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To James Madison from William Eaton, 9 November 1802 (Abstract)

§ From William Eaton

9 November 1802, Tunis. Notes that the accompanying letter dated 22 and 27 Oct. was sent on 27 Oct. by a British ship which returned to port after springing a leak. Received JM’s 10 May letter1 on 30 Oct. Was directed to forward his account with the returning squadron, “but it must be long since known to the Government that no ship of that squadron showed itself here for seven or eight months previously to leaving this sea. My reasons for not forwarding it by the Washington were stated in the letter of 13. Decemr. last.”2 Would rather have presented his account in person. “There are items to which I have no regular vouchers, and others whose vouchers require explanation. These people never give receipts for presents.” Neither the bey nor his ministers would receipt gifts delivered in exchange for peace. “I should forever have remained destitute of such a voucher if [the bey] had not committed himself in his letter to the President of 8th. Sepr.”3 Will send the account by the first direct vessel. Advises that his “measures” with Hamet Qaramanli have cost about $23,000, which he has borrowed and which must be repaid immediately.4 “I lament having been the principal agent in measures which have incurred this useless expense to my country,” but it would not have been useless if “those measures had received timely support.” Failure of the project will not lead to any inconvenience to U.S. affairs at Tunis although he had feared “more serious consequences from it.” “Chagrin would forbid me ever making this Statement if I were in cash to re-emburse the sum—But I have suffered every species of personal vexation here which barbarity could inflict to compel me into the views of this regency.… I have literally been robbed—and am consequently destitute of resources here.” If the government holds him responsible for the expense, his property in the U.S. must go for reimbursement “so far as it will extend to that object.” Is satisfied he has “yielded no national points here” but has “steadfastly resisted the Bey’s instances and exactions,” although it may lead to his ruin. His “obstinacy,” as the bey calls it, “will produce no public mischief.” On 8 Nov. he made his first visit to the palace since leaving there on bad terms with the minister on 4 Sept.5 He demanded to be told the destination of the bey’s squadron of five cruisers carrying 104 guns and 730 men and “Was received with more civility than for many months past.” He was assured that the bey has no hostile intentions toward Americans and “will be quiet” until he receives a reply to his letter to the president. Wishes the president’s answer to his own request to keep the gift presented to him by Denmark had been more “decisive and final.”6 Had initially refused it, but the commissioner begged him not to “offer this contempt to the good intentions of the king,” so he submitted the matter to government. “But the President’s answer throws the subject back to its original position. I shall leave it there till I return to America.”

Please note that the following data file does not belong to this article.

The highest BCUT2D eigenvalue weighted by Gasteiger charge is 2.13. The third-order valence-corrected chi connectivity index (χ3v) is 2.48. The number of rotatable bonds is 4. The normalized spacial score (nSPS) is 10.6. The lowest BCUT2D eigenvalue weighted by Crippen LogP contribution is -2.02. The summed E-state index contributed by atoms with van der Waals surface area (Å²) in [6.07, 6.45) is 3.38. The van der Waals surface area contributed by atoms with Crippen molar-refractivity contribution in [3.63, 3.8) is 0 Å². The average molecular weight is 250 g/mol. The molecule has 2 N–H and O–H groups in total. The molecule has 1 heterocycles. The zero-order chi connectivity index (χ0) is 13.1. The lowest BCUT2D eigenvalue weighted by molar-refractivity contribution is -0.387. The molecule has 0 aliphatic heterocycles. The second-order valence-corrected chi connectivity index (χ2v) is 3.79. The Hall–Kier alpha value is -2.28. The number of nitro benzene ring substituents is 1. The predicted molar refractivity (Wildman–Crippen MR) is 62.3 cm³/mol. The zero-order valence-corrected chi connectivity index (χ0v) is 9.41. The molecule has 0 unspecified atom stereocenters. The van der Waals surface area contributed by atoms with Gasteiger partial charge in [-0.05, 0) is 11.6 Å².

“From the last clause of your letter of 10. May I am apprehensive Government will be as much disappointed at the ineffectual operations of this season as any individual can have been. It is most unfortunate that any events should have impeded the squadron proceeding to its intended station. The moment was favorable—it is past—and we must retrieve by accelerated energy what we have lost by moderation. No UStates ship of war has appeared on the enemy’s coast since the last of August.” The prizes recently brought to Tripoli and supposed to be American proved to be Swedish.7 The ships arrived after peace negotiations, but the pasha refuses to liberate them. “Here is a new source of embroil. Such will forever be the consequence of negociation with these pirates so long as cash or foreign intervention are relied upon as mediators.” The Batavian squadron that arrived on 8 Oct. will depart in four days. The Batavians succeeded in restoring their former treaties “without new sacrifices; but they come forward with an imposing attitude.” The squadron included “three ships of the line and several frigates” under Admiral de Winter, “an officer of distinguished talents and merit.”

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